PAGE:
A German court’s two-year investigation into whether Formula One boss Bernie Ecclestone bribed a banker during the 2006 sale of the sport to CVC Capital Partners may finally be coming to a head.
Ecclestone told the Financial Times on Wednesday he had received an indictment. “It’s a pity it’s happened,” he said, adding he would “defend it properly”.
He plans to contest the charges, raising the prospect of another lengthy court battle. The relevant documents are currently being translated into English.
Gribkowsky was sentenced to eight-and-a-half years in prison last year following a nine-month trial during which Ecclestone admitted making payments to him. “He was shaking me down and I didn’t want to take a risk,” Ecclestone said at the time.
The threat of legal proceedings will be unwelcome for CVC, who are planning to float Formula One on the Singapore stock exchange. It is targeting a value of over $10 billion for the sport. An earlier attempt at an initial public offering was abandoned due to unfavorable economic conditions in Europe.
At the end of the year Ecclestone admitted CVC “will probably be forced to get rid of me” if he were to face charges over the bribery allegations.
Ecclestone also faces charges in the UK that some F1 rights were sold at below their true value.
Dublin, Ireland’s Keith Donegan claimed a $200K scholarship from Mazda after emerging victorious at the second annual Mazda Road to Indy Shootout. The 20-year-old Donegan earned an at-large nomination for the scholarship based on his performance at this year’s Formula Ford Festival, in which he finished second in the final, and emerged from a pack of 17 drivers from across the globe to claim the scholarship.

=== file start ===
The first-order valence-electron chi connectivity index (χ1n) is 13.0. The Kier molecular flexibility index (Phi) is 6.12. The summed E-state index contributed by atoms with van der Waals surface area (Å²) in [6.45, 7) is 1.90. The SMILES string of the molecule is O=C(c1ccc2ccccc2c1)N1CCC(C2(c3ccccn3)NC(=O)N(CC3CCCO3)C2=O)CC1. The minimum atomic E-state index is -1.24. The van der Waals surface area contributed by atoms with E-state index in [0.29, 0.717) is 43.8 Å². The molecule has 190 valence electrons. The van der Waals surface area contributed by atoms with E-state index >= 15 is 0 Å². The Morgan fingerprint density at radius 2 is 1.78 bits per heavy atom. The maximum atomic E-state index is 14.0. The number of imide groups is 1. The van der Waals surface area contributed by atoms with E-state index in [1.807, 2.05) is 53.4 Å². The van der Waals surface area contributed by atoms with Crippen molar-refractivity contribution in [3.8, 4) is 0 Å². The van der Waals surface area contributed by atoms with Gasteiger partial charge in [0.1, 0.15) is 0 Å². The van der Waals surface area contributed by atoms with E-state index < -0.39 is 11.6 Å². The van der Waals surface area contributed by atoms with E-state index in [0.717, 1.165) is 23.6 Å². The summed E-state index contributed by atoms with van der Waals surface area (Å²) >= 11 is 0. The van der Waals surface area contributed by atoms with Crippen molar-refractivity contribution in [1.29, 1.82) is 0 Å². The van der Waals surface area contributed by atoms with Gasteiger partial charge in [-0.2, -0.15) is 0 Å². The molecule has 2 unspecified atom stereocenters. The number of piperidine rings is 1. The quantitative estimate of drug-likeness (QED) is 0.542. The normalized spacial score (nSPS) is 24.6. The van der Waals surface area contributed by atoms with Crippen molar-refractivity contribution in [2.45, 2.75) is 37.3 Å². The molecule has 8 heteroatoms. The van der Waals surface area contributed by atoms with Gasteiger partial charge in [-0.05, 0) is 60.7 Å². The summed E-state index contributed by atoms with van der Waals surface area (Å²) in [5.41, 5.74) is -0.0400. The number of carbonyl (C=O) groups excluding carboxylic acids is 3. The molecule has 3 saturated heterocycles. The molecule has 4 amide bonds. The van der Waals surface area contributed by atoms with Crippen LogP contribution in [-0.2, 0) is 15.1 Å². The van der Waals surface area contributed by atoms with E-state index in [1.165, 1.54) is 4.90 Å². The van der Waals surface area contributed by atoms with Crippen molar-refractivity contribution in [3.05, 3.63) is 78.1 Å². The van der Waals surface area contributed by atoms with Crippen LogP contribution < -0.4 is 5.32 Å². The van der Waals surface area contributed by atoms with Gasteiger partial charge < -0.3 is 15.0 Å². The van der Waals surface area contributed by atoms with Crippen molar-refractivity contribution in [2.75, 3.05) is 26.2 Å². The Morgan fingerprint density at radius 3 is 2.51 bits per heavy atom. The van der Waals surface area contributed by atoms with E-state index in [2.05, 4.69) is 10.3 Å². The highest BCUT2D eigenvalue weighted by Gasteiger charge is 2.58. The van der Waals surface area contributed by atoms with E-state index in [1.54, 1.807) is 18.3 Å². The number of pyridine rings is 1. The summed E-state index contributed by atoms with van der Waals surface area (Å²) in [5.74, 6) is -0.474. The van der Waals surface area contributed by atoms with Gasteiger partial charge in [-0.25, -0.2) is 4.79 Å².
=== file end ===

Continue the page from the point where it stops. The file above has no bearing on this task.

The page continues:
“It really hasn’t hit me yet,” said an emotional Donegan, who earlier in his career actually spent two years away from racing as he focused on academics. “The weekend was really good and I enjoyed it. I have to say a huge thanks to Mazda and Cooper Tires and everyone at the Mazda Road to Indy. I enjoyed every moment. Throughout the weekend we were consistent and I kept the small things in check. I didn’t make any stupid mistakes and kept my head cool and that really paid off in the end.”
The two-day shootout was held at the Bondurant Racing School in Arizona and saw the nominated drivers tackle the school’s 1.6-mile circuit in Formula Mazda race cars before facing on and off-track assessments. Donegan was selected by a panel of judges that included former driver and current Verizon IndyCar Series TV analyst Scott Goodyear, Mazda drivers Tom Long, Andrew Carbonell, and Jonathan Bomarito, as well as Victor Franzoni – the current champion of the Pro Mazda Championship Presented by Cooper Tires – and Oliver Askew, the current champion of the Cooper Tires USF2000 Championship Powered by Mazda.
Donegan was humbled to be in the presence of drivers who have won scholarships and championships previously, and added that he is grateful to have the opportunity to continue his racing career.
“You see all these champions here today that will go on to great things in the future and I’m sure the names you see here today aren’t going to disappear,” Donegan added. “They will be back up there and I’m sure I will be racing them again some day. It is an unbelievable opportunity to be given and for Mazda to provide that for any young driver. It just gives that bit of motivation that you need because the [U.S.] is where you need to go to become a professional these days. It is such a boost to my career.”
Donegan is now slated to join the 2018 USF2000 championship, with further announcements regarding the team with whom he’ll be racing to come in the future.